Canada 2012 HIV/AIDS Attitudinal Tracking Survey Open Data
The 2014 Canadian Open Data Summit is taking place in Vancouver today, February 21. In the spirit of the convention, an open data set from the Canadian government will be featured in this article. Data.gc.ca has survey results available as open data for a 2012 HIV/AIDS Attitudinal Tracking Survey. When viewed on an interactive dashboard, this data set is very interesting to browse.
UPDATE: This data set has a new documentation page that is designed to provide a step-by-step guide for integration into a business intelligence solution. Click here to visit that new page.
Accessing the Data
Canada’s 2012 HIV/AIDS Attitudinal Tracking Survey open data can be found at the following link:
The page contains information about the data set along with documentation about the data which is available in a .doc format at this link. A connection was set up to the .csv html link using the Excel 2013 add-in Power Query, and then added to a data model in Power Pivot.
Modeling the Data
Canada’s 2012 HIV/AIDS Attitudinal Tracking Survey open data is very simple to model. The granularity appears to be a survey response, and there is not a date or time field. Eventually Open Data Bits will add a conformed dimension for Canadian provinces, but for this example the provinces will be left as normalized columns on the survey results table. For future use with other open data sets the table has still been added to the Open Data Bits Logical Model which can be found at this link.
The columns from the 2012 HIV/AIDS Attitudinal Tracking Survey open data have been added to the Open Data Bits Sources and Modeling table which can be found at this link.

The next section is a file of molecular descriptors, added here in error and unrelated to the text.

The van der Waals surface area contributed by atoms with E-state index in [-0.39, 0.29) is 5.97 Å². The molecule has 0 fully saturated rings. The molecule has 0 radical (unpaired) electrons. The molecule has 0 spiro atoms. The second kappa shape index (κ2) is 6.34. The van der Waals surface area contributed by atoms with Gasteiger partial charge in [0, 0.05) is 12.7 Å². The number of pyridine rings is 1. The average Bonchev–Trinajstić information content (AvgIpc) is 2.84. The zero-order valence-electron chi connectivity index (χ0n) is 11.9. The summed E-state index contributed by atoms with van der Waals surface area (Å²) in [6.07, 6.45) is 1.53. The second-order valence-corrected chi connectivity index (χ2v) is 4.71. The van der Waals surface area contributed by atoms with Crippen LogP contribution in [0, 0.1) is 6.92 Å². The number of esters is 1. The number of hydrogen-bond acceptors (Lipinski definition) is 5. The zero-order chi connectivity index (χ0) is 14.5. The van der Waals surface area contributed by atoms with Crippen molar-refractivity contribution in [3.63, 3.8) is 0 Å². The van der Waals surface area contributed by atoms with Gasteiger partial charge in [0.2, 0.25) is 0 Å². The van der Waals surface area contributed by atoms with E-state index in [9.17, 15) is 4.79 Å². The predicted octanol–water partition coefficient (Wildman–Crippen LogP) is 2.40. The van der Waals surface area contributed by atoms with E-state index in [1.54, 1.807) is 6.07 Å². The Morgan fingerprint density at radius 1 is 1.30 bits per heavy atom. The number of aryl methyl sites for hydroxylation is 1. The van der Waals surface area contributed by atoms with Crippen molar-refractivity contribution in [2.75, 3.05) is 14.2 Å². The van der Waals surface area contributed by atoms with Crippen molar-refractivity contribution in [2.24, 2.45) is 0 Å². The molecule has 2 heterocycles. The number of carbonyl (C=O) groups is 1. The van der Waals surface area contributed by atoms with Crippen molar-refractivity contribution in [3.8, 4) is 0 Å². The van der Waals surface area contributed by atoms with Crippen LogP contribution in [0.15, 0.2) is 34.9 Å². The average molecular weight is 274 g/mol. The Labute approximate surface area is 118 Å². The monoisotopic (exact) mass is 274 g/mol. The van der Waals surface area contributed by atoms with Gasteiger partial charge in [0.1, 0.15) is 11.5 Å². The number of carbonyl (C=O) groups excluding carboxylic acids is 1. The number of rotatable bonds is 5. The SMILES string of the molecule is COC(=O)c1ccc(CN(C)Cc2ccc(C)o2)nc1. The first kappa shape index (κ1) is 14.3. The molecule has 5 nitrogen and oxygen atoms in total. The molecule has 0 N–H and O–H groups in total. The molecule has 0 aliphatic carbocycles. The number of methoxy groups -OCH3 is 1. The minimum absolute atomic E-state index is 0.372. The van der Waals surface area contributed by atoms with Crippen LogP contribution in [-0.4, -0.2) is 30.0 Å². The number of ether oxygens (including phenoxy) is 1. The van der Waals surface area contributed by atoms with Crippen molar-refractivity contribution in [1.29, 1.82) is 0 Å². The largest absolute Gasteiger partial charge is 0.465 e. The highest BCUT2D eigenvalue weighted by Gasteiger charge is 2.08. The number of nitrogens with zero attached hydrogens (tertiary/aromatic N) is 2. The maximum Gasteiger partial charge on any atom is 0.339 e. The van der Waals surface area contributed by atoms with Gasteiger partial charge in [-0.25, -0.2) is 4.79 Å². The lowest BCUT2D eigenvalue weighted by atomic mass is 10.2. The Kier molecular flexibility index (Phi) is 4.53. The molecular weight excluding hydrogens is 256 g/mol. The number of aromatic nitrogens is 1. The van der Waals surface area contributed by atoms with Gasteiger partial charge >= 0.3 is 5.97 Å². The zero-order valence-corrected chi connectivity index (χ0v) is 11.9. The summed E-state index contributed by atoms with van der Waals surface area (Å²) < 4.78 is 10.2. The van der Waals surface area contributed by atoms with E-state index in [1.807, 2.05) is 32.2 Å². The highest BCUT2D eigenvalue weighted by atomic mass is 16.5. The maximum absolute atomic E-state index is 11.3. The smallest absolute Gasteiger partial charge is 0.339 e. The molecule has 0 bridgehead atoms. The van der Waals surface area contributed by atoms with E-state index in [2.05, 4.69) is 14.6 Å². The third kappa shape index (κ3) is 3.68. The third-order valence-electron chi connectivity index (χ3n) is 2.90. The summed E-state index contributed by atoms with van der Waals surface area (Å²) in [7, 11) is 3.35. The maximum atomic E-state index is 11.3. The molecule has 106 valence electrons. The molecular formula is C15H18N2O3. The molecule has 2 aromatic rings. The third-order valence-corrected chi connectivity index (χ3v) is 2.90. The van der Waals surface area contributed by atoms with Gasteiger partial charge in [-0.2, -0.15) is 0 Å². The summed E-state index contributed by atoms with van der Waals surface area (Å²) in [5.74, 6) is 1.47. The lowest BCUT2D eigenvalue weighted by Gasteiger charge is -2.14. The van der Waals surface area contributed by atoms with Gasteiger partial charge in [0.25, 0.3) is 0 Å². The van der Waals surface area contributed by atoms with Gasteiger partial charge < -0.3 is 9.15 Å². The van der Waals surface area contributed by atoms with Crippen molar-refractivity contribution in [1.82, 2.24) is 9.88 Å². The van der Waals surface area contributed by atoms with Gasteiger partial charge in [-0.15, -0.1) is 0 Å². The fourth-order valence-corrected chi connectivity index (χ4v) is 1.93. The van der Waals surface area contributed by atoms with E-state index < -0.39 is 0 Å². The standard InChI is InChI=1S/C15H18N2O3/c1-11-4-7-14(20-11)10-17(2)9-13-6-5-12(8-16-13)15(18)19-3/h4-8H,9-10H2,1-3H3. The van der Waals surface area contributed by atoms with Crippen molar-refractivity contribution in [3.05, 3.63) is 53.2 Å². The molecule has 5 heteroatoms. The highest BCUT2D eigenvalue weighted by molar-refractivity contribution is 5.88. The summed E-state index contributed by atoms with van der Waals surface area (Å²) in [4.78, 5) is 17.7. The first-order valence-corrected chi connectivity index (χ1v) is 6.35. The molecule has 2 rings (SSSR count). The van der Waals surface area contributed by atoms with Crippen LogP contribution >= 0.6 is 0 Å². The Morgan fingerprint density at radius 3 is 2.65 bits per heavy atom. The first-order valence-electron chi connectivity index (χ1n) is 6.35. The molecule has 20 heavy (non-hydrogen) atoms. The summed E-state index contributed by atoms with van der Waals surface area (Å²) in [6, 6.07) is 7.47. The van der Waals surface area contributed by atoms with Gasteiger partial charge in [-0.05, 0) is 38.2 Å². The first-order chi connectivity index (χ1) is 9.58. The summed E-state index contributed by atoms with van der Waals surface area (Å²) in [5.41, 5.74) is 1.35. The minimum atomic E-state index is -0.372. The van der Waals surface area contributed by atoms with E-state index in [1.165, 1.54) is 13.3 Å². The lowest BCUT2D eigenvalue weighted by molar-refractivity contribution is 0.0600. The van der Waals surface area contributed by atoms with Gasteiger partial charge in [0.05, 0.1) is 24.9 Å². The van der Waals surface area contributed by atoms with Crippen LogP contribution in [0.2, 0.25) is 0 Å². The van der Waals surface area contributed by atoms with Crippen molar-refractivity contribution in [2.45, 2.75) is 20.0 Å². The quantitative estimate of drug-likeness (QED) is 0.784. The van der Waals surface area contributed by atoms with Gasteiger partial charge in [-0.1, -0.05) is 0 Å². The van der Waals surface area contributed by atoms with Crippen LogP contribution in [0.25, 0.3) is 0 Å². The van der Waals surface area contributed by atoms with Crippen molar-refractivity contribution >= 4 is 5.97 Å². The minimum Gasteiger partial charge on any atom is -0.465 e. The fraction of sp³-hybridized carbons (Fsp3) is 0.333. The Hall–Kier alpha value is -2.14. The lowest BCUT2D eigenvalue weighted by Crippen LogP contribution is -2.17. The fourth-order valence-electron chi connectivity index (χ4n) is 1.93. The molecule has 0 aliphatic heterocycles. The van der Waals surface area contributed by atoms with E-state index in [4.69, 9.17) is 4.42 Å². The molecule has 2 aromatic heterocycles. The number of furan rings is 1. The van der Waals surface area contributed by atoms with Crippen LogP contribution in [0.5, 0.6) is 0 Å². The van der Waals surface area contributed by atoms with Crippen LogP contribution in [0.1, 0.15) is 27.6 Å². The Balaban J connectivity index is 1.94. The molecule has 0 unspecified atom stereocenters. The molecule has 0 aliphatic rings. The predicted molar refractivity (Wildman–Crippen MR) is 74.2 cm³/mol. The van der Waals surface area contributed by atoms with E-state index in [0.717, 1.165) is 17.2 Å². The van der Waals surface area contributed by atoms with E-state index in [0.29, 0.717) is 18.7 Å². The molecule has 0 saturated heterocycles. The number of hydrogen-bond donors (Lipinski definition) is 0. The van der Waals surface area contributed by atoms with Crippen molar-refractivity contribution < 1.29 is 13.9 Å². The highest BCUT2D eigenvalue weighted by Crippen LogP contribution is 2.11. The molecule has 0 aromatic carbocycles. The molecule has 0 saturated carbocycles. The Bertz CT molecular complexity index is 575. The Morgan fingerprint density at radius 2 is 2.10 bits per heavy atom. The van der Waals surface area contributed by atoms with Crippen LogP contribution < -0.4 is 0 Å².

There were no apparent natural hierarchies in the data.
The following metrics were added to the featured solution by Open Data Bits:
- Survey Count – A count of rows in the table represents a count of survey responses.
- Diabetes Very or Somewhat Serious % – A percentage of respondents who considered diabetes to be a”Very Serious” or “Somewhat Serious” disease.
- HIV-AIDS Very or Somewhat Serious % – A percentage of respondents who considered HIV/AIDS to be a”Very Serious” or “Somewhat Serious” disease.
Visualizing the Data
The data visualization examples below were built in Power View with a Power Pivot source from Excel 2013.
Starting at a high level of rolled up data the slicers for primary language, province, and age are on the left hand side of the report. Responses for the “Diabetes” severity question (q3cx) are on the top bar chart, and responses for the “HIV/AIDS” severity question (q3fx) are on the bottom bar chart. A map displaying respondent count by age group and province is on the top right. The bottom right scatter chart displays the percentage of respondents who consider diabetes a “very serious” or “somewhat serious” condition are on the y axis, and for HIV/AIDS on the x axis. Each bubble represents a province, and the size of the bubble represents the count of respondents:
Clicking the slicer for “25-34 years” filters all of the charts on the report. Notice that in that age group, of the 22 respondents from Nunavut 86% consider diabetes to be a “Very Serious” or “Somewhat Serious” disease while only 64% responded that HIV/AIDS was a “Very Serious” or “Somewhat Serious” disease:
Finally, clearing the age filter and drilling into the bubble chart yields the differences in survey results among different age groups:
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